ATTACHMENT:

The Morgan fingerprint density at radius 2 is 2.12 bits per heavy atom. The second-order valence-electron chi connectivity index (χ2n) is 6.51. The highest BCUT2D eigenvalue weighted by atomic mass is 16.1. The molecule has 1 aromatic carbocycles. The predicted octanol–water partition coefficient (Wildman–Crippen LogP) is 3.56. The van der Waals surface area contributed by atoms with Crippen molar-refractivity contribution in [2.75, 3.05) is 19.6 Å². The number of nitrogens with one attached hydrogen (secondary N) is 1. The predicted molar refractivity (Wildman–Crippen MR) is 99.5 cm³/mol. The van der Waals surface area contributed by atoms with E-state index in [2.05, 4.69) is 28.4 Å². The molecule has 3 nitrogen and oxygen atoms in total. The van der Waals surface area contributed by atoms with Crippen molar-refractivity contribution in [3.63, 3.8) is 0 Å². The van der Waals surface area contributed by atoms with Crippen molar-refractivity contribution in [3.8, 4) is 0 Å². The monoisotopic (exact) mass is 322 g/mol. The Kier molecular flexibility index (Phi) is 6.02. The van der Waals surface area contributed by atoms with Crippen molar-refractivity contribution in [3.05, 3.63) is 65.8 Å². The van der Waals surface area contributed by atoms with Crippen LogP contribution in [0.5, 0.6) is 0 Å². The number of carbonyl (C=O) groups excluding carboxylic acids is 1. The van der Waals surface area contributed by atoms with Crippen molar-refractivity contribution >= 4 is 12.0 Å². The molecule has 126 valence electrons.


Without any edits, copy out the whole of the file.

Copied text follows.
The Morgan fingerprint density at radius 2 is 2.12 bits per heavy atom. The second-order valence-electron chi connectivity index (χ2n) is 6.51. The highest BCUT2D eigenvalue weighted by atomic mass is 16.1. The molecule has 1 aromatic carbocycles. The predicted octanol–water partition coefficient (Wildman–Crippen LogP) is 3.56. The van der Waals surface area contributed by atoms with Crippen molar-refractivity contribution in [2.75, 3.05) is 19.6 Å². The number of nitrogens with one attached hydrogen (secondary N) is 1. The predicted molar refractivity (Wildman–Crippen MR) is 99.5 cm³/mol. The van der Waals surface area contributed by atoms with E-state index in [2.05, 4.69) is 28.4 Å². The molecule has 3 nitrogen and oxygen atoms in total. The van der Waals surface area contributed by atoms with Crippen molar-refractivity contribution in [3.63, 3.8) is 0 Å². The van der Waals surface area contributed by atoms with Crippen molar-refractivity contribution in [3.8, 4) is 0 Å². The monoisotopic (exact) mass is 322 g/mol. The Kier molecular flexibility index (Phi) is 6.02. The van der Waals surface area contributed by atoms with Crippen molar-refractivity contribution in [3.05, 3.63) is 65.8 Å². The van der Waals surface area contributed by atoms with Crippen LogP contribution in [0.5, 0.6) is 0 Å². The number of carbonyl (C=O) groups excluding carboxylic acids is 1. The van der Waals surface area contributed by atoms with Crippen molar-refractivity contribution >= 4 is 12.0 Å². The molecule has 126 valence electrons.